A&C also contends that the solicitation is defective because it refers to drawings and an "LSSO schedule" which were not attached to A&C's copy of the solicitation. A&C also complains that the solicitation fails to define the measurements and parameters of certain locations listed in the solicitation. Specifically, A&C claims it was not given the locations of conference rooms or square footage of the different areas to be cleaned. The solicitation itself provides that all referenced documents would be made available to the contractors and any necessary information that is not available from the drawings could be obtained by visits to the sites. The affidavit of A&C's president indicates that he did request and receive plans of the two buildings which do identify conference rooms and other areas under the contract and provides approximate square footage. addition, although A&C argues that the site visit it attended on January 13, 1988, was inadequate as only a small sampling of the buildings were visited, there is no indication in the record that any potential offeror has been denied the right to see any area of the buildings that it asked to inspect. In fact, the record indicates that A&C made a second visit to observe the sites. We fail to understand why the information provided and the several site visits were not adequate for A&C's preparation of a proposal. While computing prices based on such inspections might involve an element of risk, we have recognized that some risk is inherent in most types of contracts, and offerors are expected to allow for that risk in computing their proposals. See Bru Construction Co., Inc., B-228206, Nov. 10, 1987, 87-2 CPD Para. 476.
Similarly, find no merit to A&C's protest of the solicitation's requirement for special or additional cleaning services on an "as needed" basis, since A&C essentially seeks to have the solicitation restructured to eliminate any risk that the contractor will be required to furnish services without specific compensation. While there may again be risk in formulating proposals on an "as needed" basis, we think that a contractor, such as A&C, with substantial experience in similar janitorial service contracts, should properly allow for that risk in preparing its proposal. As for A&c's request for historical data as to the number and kind of requests made previously by the Library on an "as needed" basis, considering the fact that much of the services requested are being procured on a first-time basis, we do not find that such information was readily available or would necessarily provide a more accurate basis for offerors to prepare their proposals than the information provided by the Library or obtained by the site visits. Id.; See Triple P Services, Inc., B-220437.3, supra.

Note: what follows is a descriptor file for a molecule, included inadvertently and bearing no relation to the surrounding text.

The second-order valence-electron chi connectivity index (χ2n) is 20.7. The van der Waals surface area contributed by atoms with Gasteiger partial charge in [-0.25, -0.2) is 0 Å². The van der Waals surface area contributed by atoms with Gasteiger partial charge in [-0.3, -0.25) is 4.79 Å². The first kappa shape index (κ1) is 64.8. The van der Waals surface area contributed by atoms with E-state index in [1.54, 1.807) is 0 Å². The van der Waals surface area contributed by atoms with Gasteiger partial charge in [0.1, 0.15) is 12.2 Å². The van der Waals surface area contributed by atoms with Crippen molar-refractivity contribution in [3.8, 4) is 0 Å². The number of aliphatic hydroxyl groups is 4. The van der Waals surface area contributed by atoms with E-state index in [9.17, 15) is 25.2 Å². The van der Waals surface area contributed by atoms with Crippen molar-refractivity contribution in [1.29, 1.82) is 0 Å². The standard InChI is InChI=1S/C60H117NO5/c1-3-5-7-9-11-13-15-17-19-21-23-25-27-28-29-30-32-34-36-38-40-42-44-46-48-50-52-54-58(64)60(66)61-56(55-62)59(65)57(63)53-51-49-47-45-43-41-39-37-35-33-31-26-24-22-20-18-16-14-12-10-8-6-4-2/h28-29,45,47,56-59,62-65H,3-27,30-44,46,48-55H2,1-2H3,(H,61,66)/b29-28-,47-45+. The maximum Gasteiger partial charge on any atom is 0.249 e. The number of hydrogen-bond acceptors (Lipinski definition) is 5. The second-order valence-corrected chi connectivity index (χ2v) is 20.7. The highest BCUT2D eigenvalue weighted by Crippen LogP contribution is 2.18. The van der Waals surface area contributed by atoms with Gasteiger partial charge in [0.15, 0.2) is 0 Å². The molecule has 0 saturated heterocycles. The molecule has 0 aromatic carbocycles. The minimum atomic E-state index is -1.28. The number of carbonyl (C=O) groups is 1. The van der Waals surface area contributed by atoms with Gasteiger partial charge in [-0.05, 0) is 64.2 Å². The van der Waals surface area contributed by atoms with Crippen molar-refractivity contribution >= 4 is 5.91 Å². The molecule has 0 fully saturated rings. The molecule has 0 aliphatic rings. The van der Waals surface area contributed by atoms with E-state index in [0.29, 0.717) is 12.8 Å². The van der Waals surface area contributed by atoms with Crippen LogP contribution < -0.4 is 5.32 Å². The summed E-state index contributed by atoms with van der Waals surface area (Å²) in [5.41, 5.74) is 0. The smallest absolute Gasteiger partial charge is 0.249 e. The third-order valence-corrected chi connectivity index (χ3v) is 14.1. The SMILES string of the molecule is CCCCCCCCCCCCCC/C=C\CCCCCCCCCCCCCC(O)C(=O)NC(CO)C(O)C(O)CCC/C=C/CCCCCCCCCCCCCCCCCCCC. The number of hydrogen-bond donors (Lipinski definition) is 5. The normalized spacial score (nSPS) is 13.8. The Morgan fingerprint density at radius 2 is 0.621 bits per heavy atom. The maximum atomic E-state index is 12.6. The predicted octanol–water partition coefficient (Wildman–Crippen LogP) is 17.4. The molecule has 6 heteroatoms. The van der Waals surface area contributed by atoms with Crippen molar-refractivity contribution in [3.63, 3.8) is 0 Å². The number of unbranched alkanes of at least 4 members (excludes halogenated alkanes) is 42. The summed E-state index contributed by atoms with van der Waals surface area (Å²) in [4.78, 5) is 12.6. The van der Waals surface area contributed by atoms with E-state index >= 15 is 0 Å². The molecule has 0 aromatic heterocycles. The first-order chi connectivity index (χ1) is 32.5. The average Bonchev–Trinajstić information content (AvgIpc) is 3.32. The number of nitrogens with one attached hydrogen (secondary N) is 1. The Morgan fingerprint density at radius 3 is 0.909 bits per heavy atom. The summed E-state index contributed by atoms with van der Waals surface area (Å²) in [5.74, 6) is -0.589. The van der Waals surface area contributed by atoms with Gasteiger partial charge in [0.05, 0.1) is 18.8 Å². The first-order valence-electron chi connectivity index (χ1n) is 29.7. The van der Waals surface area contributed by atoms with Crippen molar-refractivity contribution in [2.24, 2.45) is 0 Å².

As to A&C's remaining allegations of ambiguity, we point out that our Office will reject allegations that specifications are subject to more than one interpretation if those allegations are based on an unreasonable or dubious interpretation of the solicitation and the requirements are stated clearly. American Industries, B-223530, Oct. 15, 1986, 86-2 CPD Para. 429. The protester has not persuaded us that the remaining alleged ambiguous provisions can reasonably be interpreted in more than one way. The solicitation explicitly states that industry standards and practices will govern and, in our view, each provision cited by A&C may be reasonably interpreted by reading the solicitation in whole. For instance, with regard to A&C's question of whether daily or monthly cleaning is required in the Exhibit Hall, the solicitation requires continuous policing and full maintenance 7 days a week for public space which clearly applies to the Exhibit Hall. In our view, daily care is the only reasonable interpretation. Likewise, regarding the requirement for policing the stairs on a "full time basis," A&C's interpretation that 24- hour policing may be required is unreasonable since an 8-hour day is the admitted industry standard and the solicitation states that policing is to be done during daytime hours.